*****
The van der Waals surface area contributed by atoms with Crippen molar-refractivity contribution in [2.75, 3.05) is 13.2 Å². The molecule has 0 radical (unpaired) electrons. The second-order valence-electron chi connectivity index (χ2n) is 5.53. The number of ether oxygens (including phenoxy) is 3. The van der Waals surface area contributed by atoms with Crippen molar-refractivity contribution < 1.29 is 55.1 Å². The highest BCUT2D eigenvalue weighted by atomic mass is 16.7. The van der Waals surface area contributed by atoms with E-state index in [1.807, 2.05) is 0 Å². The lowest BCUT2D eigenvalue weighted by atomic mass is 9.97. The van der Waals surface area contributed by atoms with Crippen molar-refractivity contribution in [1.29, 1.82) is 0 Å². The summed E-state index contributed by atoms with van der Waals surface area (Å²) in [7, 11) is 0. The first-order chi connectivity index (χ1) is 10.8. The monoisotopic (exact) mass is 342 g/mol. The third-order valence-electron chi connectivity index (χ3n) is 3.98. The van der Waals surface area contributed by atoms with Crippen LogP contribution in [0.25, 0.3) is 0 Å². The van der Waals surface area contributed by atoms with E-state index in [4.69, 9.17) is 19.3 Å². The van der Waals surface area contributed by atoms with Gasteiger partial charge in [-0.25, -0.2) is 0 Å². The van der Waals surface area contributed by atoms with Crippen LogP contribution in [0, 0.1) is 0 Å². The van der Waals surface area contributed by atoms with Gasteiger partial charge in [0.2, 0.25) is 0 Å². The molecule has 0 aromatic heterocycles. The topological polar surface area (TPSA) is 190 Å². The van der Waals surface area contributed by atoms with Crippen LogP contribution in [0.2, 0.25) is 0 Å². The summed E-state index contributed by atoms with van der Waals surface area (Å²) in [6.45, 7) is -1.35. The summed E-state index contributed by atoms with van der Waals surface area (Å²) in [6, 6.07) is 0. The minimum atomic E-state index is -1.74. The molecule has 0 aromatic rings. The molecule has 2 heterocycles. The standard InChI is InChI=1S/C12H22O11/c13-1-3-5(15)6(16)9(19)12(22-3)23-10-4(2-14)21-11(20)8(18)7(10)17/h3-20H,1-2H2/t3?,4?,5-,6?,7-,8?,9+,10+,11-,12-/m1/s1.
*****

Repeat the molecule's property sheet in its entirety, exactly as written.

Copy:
The van der Waals surface area contributed by atoms with Crippen molar-refractivity contribution in [2.75, 3.05) is 13.2 Å². The molecule has 0 radical (unpaired) electrons. The second-order valence-electron chi connectivity index (χ2n) is 5.53. The number of ether oxygens (including phenoxy) is 3. The van der Waals surface area contributed by atoms with Crippen molar-refractivity contribution < 1.29 is 55.1 Å². The highest BCUT2D eigenvalue weighted by atomic mass is 16.7. The van der Waals surface area contributed by atoms with E-state index in [1.807, 2.05) is 0 Å². The lowest BCUT2D eigenvalue weighted by atomic mass is 9.97. The van der Waals surface area contributed by atoms with Crippen molar-refractivity contribution in [1.29, 1.82) is 0 Å². The summed E-state index contributed by atoms with van der Waals surface area (Å²) in [7, 11) is 0. The first-order chi connectivity index (χ1) is 10.8. The monoisotopic (exact) mass is 342 g/mol. The third-order valence-electron chi connectivity index (χ3n) is 3.98. The van der Waals surface area contributed by atoms with Crippen LogP contribution in [0.25, 0.3) is 0 Å². The van der Waals surface area contributed by atoms with E-state index in [4.69, 9.17) is 19.3 Å². The van der Waals surface area contributed by atoms with Gasteiger partial charge in [-0.25, -0.2) is 0 Å². The van der Waals surface area contributed by atoms with Crippen LogP contribution in [0, 0.1) is 0 Å². The van der Waals surface area contributed by atoms with Gasteiger partial charge in [0.2, 0.25) is 0 Å². The molecule has 0 aromatic heterocycles. The topological polar surface area (TPSA) is 190 Å². The van der Waals surface area contributed by atoms with Crippen LogP contribution in [0.2, 0.25) is 0 Å². The summed E-state index contributed by atoms with van der Waals surface area (Å²) in [6.45, 7) is -1.35. The summed E-state index contributed by atoms with van der Waals surface area (Å²) in [6, 6.07) is 0. The minimum atomic E-state index is -1.74. The molecule has 0 aromatic rings. The molecule has 2 heterocycles. The standard InChI is InChI=1S/C12H22O11/c13-1-3-5(15)6(16)9(19)12(22-3)23-10-4(2-14)21-11(20)8(18)7(10)17/h3-20H,1-2H2/t3?,4?,5-,6?,7-,8?,9+,10+,11-,12-/m1/s1.